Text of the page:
Does more social damage result from drinking alcohol or using illegal drugs? Could trying marijuana actually lead to stronger drug use? Utilizing data from four decades of U.S. government drug use surveys, an extensive and easy-to-use collection of charts has just been created to answer these questions, and more.

The Brian C. Bennett Drug Charts provide a more accurate and illuminating picture of the use and abuse of drugs in America. The visual data components break down people’s habits consuming alcohol, amphetamines, cocaine, crack cocaine, hallucinogens, heroin, inhalants, LSD, marijuana, MDMA, methamphetamines, nonmedical prescription pills, nonmedical prescription pain relievers, oxycontin, PCP, sedatives, stimulants and tranquilizers.

"The Bennett charts graphically illustrate the natural course of the use of psychoactive drugs," William Martin, director of the Baker Institute's Drug Policy Program, and Katharine Neill, the Alfred C. Glassell III Postdoctoral Fellow in Drug Policy at the Baker Institute, wrote in an issue brief called "Drugs by the Numbers: The Brian C. Bennett Drug Charts."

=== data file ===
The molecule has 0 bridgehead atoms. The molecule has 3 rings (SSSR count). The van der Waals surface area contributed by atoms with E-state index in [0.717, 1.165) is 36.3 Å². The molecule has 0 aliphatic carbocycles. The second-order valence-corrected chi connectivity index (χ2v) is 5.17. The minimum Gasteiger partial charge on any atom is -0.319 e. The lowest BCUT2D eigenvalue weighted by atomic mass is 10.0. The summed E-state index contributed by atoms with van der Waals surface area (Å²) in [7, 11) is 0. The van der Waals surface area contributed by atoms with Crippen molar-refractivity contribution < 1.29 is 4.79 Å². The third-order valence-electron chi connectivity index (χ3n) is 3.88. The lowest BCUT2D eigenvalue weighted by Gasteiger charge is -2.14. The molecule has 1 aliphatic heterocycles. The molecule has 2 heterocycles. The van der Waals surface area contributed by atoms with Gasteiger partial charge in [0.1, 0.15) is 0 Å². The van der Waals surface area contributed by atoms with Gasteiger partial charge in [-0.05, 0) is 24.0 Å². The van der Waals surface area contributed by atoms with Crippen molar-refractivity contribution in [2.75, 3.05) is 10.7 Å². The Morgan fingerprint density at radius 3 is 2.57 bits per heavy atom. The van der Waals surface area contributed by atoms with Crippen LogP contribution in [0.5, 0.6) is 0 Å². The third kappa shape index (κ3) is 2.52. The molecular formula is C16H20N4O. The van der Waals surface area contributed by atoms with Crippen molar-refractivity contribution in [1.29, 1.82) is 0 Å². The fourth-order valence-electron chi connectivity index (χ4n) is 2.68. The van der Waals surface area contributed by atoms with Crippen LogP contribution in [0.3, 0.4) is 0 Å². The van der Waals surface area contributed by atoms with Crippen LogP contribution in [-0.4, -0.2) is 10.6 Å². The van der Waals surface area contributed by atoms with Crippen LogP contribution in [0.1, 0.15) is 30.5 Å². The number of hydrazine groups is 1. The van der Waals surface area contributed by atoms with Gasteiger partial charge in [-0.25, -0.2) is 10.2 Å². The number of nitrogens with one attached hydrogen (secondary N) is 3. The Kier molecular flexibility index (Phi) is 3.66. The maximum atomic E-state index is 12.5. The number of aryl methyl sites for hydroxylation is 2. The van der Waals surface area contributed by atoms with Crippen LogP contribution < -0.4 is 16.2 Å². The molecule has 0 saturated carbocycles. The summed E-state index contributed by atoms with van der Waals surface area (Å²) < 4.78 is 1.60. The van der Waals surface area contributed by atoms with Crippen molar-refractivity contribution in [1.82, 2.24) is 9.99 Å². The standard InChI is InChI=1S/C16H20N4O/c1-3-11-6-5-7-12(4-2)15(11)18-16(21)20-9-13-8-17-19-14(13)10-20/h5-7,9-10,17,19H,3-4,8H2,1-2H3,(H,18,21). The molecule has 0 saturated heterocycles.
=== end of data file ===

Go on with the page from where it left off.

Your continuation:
"Most people who ever use such drugs stop using them shortly after initiation or a period of (usually brief) experimentation. As the introduction to the collection explains, this pattern is closely correlated with age, with illicit drug use (and other risky behaviors) reaching a peak between 18 and 20, declining sharply by age 26 and then dropping gradually over the rest of the lifespan,” the researchers explained. “This calls into question policies that levy harsh penalties and apply indelible criminal records to people for what may be experimental or incidental use likely to stop on its own in the normal course of maturation without treatment, 12-step programs or relapse. More rational and compassionate responses exist and deserve close attention.”

The charts also show that alcohol causes significantly more personal and social damage than any other substance, and marijuana’s reputation as a “gateway” drug is not supported. Interestingly, traumatic childhood experience, mental illness and economic insecurity are more telling predictors of substance abuse than availability of the drugs.

Additionally, the Bennett charts show that problematic drug use has been stable in the U.S. for decades — questioning the success of the war on drugs.

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